ABA Challenges Perplexing Opinion of Some Examiners on Flood Insurance

by Robert Smith

Originally Published  - May 09, 2016

Virginia O’Neill, Senior VP of the Center for Regulatory Compliance with the American Bankers Association (ABA), sent a letter on behalf of the organization to the Federal Reserve Board, FDIC, and OCC on April 22, 2016 to address growing concerns about how some bank examiners are treating the advancement of force-placed flood insurance premium. Reports to the ABA have indicated that some examiners have taken the position that advancing premium increases a loan, which would make it a MIRE event (wherein a loan is made,increased, renewed, or extended).

The ABA has requested the agencies to issue guidance on the matter, and to clearly establish whether advancing premiums constitutes a MIRE event. If so, they have asked the agencies to explain how banks may avoid creating a MIRE event in meeting their obligations for force placing flood insurance.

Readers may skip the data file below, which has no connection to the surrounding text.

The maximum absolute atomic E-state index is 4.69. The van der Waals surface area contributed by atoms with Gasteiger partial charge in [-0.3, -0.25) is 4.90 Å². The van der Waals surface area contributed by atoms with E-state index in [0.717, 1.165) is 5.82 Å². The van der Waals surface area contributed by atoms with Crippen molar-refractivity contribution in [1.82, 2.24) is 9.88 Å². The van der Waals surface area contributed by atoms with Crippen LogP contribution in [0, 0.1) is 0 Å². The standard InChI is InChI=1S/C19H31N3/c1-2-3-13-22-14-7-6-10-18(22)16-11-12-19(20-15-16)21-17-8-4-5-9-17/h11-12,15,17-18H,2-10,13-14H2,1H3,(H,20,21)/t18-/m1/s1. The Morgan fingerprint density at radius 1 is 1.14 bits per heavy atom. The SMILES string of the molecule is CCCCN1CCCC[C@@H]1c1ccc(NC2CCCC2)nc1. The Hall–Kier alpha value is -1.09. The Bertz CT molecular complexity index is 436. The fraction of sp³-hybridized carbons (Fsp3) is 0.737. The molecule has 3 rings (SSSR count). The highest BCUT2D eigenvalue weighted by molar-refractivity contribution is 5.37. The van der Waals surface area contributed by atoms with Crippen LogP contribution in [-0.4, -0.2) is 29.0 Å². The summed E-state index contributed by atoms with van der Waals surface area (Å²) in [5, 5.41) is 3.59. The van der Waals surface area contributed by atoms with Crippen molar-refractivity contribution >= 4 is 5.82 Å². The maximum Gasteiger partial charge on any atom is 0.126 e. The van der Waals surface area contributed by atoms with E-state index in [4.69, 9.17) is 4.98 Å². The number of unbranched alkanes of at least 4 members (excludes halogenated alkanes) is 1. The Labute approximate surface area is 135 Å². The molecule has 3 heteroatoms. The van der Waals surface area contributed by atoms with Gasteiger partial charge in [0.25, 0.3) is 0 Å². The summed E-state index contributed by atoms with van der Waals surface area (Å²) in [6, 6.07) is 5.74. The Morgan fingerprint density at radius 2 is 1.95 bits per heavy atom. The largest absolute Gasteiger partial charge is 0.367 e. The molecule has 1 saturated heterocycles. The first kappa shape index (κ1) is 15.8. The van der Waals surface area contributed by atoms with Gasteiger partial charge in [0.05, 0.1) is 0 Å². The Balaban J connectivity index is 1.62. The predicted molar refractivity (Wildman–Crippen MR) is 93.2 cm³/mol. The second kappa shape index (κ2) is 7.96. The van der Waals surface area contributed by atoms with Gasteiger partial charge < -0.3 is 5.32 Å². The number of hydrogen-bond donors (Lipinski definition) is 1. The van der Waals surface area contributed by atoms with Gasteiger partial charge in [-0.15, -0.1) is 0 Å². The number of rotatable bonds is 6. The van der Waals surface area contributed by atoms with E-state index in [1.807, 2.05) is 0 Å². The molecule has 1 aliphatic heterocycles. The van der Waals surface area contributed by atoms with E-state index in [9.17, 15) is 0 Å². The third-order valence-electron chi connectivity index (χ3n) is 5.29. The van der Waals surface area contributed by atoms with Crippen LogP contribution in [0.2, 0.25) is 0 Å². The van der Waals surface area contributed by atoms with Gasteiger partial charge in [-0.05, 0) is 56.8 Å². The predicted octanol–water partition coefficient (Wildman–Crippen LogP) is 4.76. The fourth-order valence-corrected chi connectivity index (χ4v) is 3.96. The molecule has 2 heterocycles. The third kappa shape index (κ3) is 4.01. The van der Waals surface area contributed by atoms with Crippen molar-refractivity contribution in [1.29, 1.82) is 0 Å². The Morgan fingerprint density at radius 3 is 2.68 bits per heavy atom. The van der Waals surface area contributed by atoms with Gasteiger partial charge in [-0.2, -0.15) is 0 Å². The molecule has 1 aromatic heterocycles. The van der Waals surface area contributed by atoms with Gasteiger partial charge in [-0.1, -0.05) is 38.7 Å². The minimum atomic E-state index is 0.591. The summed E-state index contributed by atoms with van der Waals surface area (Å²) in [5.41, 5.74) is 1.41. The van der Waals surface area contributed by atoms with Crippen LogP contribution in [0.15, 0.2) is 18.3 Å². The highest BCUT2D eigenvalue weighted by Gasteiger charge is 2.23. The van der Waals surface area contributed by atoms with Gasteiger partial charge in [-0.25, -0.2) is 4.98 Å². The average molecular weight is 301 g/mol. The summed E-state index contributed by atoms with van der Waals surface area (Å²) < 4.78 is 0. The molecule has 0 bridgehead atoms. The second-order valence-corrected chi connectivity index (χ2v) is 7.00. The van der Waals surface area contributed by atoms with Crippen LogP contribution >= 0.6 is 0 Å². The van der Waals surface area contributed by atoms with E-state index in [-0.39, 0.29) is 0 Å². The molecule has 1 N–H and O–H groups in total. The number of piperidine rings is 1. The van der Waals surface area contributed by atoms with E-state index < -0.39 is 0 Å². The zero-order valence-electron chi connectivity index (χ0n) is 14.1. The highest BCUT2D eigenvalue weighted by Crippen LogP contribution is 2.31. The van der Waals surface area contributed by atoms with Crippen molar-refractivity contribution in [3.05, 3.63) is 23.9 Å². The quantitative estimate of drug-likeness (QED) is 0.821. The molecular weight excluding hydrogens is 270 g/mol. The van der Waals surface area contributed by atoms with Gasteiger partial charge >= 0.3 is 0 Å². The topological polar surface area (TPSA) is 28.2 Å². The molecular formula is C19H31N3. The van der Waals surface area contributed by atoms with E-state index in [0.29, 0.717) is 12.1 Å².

It would be best for the banking industry and consumers if the agencies take heed of the concerns raised by the ABA. As Ms. O'Neill so excellently describes, the prospect of treating charges for premiums as a MIRE event presents considerable challenges and complications both to the bank and the borrower. It is, perhaps, even worse in the case of the borrower. To comply with this interpretation, a bank must either estimate or wait until charges are made. While this is difficult for the bank, the borrower could end up in a frustrating position, receiving letters from multiple cycles or being saddled with additional charges.

As it is also explained in the letter, it is readily apparent that Congress' expectation in describing a MIRE event was one initiated by a borrower in the normal course of business they conduct with a lender. To extend that category over charges for force-placed flood insurance, required under the law when a borrower does not maintain insurance, is unlikely to provide real protection for either party. Keep an eye out for the agencies to reply, especially if examiners continue to penalize banks based on this opinion. With the implications involved, it may be important for the agencies to take up this question sooner rather than later.